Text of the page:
Far too many people are being imprisoned in England and Wales, the country's top judge has warned.
Lord Phillips believes two-week jail terms are pointless
Lord Chief Justice Lord Phillips told the Guardian that offenders should be rehabilitated in the community, and be sent to jail only as a last resort.
He told the newspaper that short prison sentences were pointless.
Lord Woolf, another senior judge, told the BBC more people were being put in prison because judges no longer had enough discretion over sentences.
The judges' comments come as the prison population of England and Wales stands at 77,640 - about 2,000 short of capacity.
Lord Phillips, who succeeded Lord Woolf as lord chief justice, warned that overcrowding in prisons was "absolutely fatal" for treatment of prisoners.
He told the Guardian that judges should only jail offenders if there was no other option, but said there was no point in imprisoning someone for two weeks.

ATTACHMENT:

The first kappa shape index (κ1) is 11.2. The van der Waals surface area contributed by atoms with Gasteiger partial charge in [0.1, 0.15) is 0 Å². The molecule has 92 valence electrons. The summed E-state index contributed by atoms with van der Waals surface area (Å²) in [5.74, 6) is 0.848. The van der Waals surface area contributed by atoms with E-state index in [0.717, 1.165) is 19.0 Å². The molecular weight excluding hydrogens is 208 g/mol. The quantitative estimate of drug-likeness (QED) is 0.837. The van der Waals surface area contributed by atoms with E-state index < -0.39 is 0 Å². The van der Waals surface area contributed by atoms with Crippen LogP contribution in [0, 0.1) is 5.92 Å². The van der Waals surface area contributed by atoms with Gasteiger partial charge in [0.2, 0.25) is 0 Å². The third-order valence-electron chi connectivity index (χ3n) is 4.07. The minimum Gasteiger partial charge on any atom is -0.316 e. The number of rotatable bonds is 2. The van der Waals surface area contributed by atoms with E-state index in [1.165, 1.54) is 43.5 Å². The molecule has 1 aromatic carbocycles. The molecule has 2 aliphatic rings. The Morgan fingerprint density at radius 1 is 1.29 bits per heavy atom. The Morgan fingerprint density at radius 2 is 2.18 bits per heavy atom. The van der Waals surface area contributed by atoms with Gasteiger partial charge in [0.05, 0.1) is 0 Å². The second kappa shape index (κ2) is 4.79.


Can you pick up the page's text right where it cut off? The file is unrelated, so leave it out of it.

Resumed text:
He also claimed drug addicts were deliberately committing offences to get on to prison help programmes.
"We need much better drug rehabilitation facilities in the community," he told the paper.
The Home Office said its drugs policy was delivering tangible benefits, a spokeswoman saying "record numbers of drug misusers are entering treatment".
Meanwhile, Lord Woolf told Radio 4's Law in Action programme it was important to avoid "talking up" sentencing.
He reserved particular criticism for the Sentencing Guidelines Council, which was set up by the government to promote consistency in sentencing.
But the former lord chief justice said the council's guidance helped to increase the severity of sentences.
"It puts [sentences] up because it reduces the discretion of the individual judge."
He described politicians "knocking" individual judges as an "open goal" because judges cannot respond, but said it was an "own goal".
"If you knock and knock and knock again at individual judges, in intemperate terms, then really it is very damaging," he said.
Lord Woolf defended the Human Rights Act and said that tension between the government and judiciary is a good thing.
In England and Wales 143 people out of every 100,000 are in jail - the highest rate in Western Europe.